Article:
Nigeria is about to come face to face with a lot of damages following the appearance of new generation terrorists who has everything it takes to destroy the country quicker than the Boko Haram insurgents. In line with this, Tope Aladenusi, the expert of Deloitte Nigeria, has prepared a research called “Cyberharam: Can Nigeria Prepare For The Next Generation Of Terrorists?”.
Aladenusi in his work brings to our consciousness that there is a new type of terror that is brewing and evolving at an alarming speed all over the world. This threat, he explained, is far more sophisticated and has the capacity to cause more damage than Boko Haram. The author pointed out that the new generation of terrorism may not be in close combat but will be in cyberspace.
Just to refresh our memories; recall that in 2013, a director of the Federal Bureau of Investigation (FBI) said he expects cyber threats to exceed the terrorism threat that nations will face in the years to come. And true to that, in 2012, there were reports that attacks on the website of the Nigerian government had increased by 60%. A perfect instance is a report that the website of the Independent National Electoral Commission (INEC) was hacked on the day of the 2015 presidential election.
These forms of attacks range from simple probes, website defacement, denial of service and espionage, to wide-scale terrorism.
The expert further explained that there is already visible evidence which proves the interest of terrorist organizations in leveraging cyber capabilities to further their cause. The Boko Haram sect, for example, gets media attention by leveraging social media.
“In 2013, the Syrian Electronic Army (SEA) hacked the Twitter account of a news agency and falsely claimed the White House had been bombed and President Barack Obama was injured. This led to a US$136.5 billion dip on the S&P 500 index that same day.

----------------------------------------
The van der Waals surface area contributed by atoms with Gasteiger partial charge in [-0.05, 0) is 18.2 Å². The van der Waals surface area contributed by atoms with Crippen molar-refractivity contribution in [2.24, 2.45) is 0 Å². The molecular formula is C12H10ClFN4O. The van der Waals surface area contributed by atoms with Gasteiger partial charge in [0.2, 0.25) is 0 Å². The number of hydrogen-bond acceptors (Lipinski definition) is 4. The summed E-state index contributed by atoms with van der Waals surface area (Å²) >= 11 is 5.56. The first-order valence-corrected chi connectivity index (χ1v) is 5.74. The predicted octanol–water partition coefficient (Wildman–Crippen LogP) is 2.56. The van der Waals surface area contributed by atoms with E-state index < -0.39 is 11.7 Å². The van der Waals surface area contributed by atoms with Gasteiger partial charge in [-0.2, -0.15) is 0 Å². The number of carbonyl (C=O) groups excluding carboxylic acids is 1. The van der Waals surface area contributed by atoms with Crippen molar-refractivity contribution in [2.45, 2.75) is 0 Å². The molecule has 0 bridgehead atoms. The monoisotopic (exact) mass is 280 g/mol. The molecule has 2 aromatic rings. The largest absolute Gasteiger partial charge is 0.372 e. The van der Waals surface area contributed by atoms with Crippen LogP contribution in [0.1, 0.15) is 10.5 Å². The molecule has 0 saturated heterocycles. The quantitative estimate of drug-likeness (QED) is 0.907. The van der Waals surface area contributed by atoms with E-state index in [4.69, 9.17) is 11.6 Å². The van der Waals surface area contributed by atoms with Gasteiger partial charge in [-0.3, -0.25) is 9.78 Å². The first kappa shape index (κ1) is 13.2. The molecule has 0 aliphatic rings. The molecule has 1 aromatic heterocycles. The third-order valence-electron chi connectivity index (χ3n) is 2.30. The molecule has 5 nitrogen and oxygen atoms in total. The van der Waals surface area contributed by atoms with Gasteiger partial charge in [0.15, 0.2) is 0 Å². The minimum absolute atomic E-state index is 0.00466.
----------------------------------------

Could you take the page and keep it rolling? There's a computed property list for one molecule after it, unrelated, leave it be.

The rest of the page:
“If terrorists are choosing to dedicate so much resources into advancing their knowledge of cyber security, why then should our law-enforcement agents be caught unawares and keep playing catch up?”
Aladenusi noted that just the same Boko Haram took us by surprise 15 years ago, we may also be blindsided to the concept of cyber-terrorism on the Nigerian infrastructure. “The advent of cyber as a weapon of warfare is rapidly gaining momentum and Nigeria is not immune to such threats. It is only a matter of time before it becomes full blown”, a part of the work reads.
For example, the new generation terrorists have the possibility to hack into a plane’s control system through the in-flight Wi-Fi system, can use the internet as a recruitment tool for terrorists worldwide as has been alleged of ISIS and an evolving weapon in the global distribution of chaos.
“As of today, it is unbelievable that only one tertiary institution in Nigeria currently administers cyber security as a course of study. A large proportion of Nigerian Ph.D. holders in Computer Science related courses are not Cyber Security experts. The US Government is pitching $14Billion in cyber security spending for the fiscal year 2016 across all its agencies. This budget keeps increasing year after year.”
“In this war, the possibility for success is still a moving target as both heroes and villains are learning and seeking out new ways to defend and attack respectively. Today’s defense or better said; this second’s defense is the next second’s weakness.
“How can we play in such a field where the weapons and the yardstick of success change on a per second basis? How do we fight a war that will not be limited to a section of the country but has the potential to undermine even the high and mighty in every nook and cranny?”
Making recommendations on how to fight “Cyberharam”, Tope Aladenusi said:
1. To identify Nigeria’s critical infrastructure and assess the risks to these systems so as to identify threats and vulnerabilities.
– financial and telecommunication systems; – systems hosting classified national security information
2. To invest massively in cyber-capacity development with emphasis on law enforcement agencies, policy framework developers, the judiciary and both the state and federal legislative arms of government.
– the establishment of a joint task force for cyber security; – building of a National Cyber Command Center that will be the go-to center for cyber security in Nigeria and will facilitate Cyber intelligence integration for all governmental parastatals and other institutions in Nigeria – collaboration among stakeholders and cyber-intelligence sharing is key to having a united front against cyber terrorism.